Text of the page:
Sept. 7 (Bloomberg) -- If you spend much time watching old movies on cable channels like TCM, you may feel the impulse to open a window and air out the room. No adult, it seems, is without a cigarette, a cigar or a pipe.
Smoking in movies and TV shows has been drastically reduced in the past decade with a few notable exceptions like “Mad Men.” Matthew Weiner, the show’s creator, says it would have been “a joke” to do the 1960s period show without a haze of smoke.
The Centers for Disease Control and Prevention reported that scenes of smoking in high-grossing films fell to 1,935 “incidents” in 2009, down 49 percent from a recent peak of 3,967 in 2005. Still, more than half of all PG-13 movies contain smoking scenes, according to the Center for Tobacco Control Research and Education.
There’s no denying, however, that smoking is an important part of movie mythology. It’s hard to imagine screen legends such as Humphrey Bogart, Robert Mitchum, Bette Davis or Susan Hayward without a cigarette or stogie.
Jean-Paul Belmondo almost always had a chunky, unfiltered Gauloises or Gitanes dangling from his lips. In ‘Breathless,” “Pierrot le Fou” and so many of his other movies, smoking made him seem both tough and nonchalant.
There was an element of self-consciousness to Belmondo’s smoking, as if he were mimicking American movie gangsters. He made this comparison explicit in “Breathless,” where he smooths his lips and reverentially gazes up at a poster of Bogart.
Bogart was wreathed in smoke in his urban tough-guy roles, exemplified by Sam Spade in “The Maltese Falcon” and Philip Marlowe in “The Big Sleep.” (As a modern-day Marlowe in Robert Altman’s “The Long Goodbye,” Elliott Gould’s chain-smoking was a parody and an homage.)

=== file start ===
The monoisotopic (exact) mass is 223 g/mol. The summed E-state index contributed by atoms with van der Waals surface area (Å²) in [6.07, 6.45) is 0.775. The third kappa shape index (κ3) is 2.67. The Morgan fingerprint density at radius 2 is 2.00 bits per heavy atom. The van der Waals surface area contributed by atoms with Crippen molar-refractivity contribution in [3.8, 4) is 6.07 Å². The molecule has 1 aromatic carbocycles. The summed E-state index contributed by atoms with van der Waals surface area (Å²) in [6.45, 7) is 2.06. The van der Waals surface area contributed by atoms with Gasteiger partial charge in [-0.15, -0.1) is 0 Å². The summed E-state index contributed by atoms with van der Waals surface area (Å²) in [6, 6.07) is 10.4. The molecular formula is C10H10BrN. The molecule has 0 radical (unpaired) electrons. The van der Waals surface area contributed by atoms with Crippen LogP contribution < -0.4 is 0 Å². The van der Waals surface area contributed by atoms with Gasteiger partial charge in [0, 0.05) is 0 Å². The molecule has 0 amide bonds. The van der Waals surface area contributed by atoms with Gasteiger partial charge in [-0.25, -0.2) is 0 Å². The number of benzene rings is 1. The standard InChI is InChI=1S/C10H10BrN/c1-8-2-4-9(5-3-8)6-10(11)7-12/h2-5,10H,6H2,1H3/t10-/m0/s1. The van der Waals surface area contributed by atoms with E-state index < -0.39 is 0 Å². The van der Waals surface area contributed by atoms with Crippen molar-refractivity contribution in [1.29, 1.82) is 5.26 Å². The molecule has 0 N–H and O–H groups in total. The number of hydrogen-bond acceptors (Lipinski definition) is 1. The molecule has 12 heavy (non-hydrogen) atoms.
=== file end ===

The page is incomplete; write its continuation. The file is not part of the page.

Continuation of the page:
Bogart is equally memorable in “The African Queen,” where his riverboat rat is coupled with Katharine Hepburn’s prim spinster. His smoking in that film, not to mention his drinking, is anathema to her. “The African Queen” wouldn’t be nearly as funny if Bogart never lit up.
Some of Hollywood’s most memorable lines involve smoking.
Who can forget the scene in “Basic Instinct” where a panty-less murder suspect Sharon Stone defiantly lights up in an interrogation room and sneers at police: “What are you going to do, charge me with smoking?”
Or a sultry Lauren Bacall leaning against an open door in “To Have and Have Not” and purring at Bogart, “Anybody got a match?” (Bogart, a heavy smoker in real life, died of esophageal cancer at 57.)
Then there’s Paul Heinreid in “Now, Voyager,” lighting two cigarettes in his mouth before handing one to Davis. And Jack Nicholson, Peter Fonda and Dennis Hopper getting high on weed around the campfire in “Easy Rider.”
Some movies are almost entirely about cigarettes or marijuana. The eclectic list includes the satire “Thank You for Smoking,” the Cheech and Chong comedy “Up in Smoke,” Norman Lear’s “Cold Turkey” and the 1936 anti-drug drama “Reefer Madness.”
In the end, smoking in the movies has always been more about attitude than particular moments. Times change, though. Nowadays, movie actors are far more apt to whip out a Blackberry than a cigarette.
I’m not sure this is such a vast improvement. Whether it’s noise or smoke, it’s still pollution.
(Peter Rainer is a critic for Muse, the arts and leisure section of Bloomberg News. Opinions expressed are his own).
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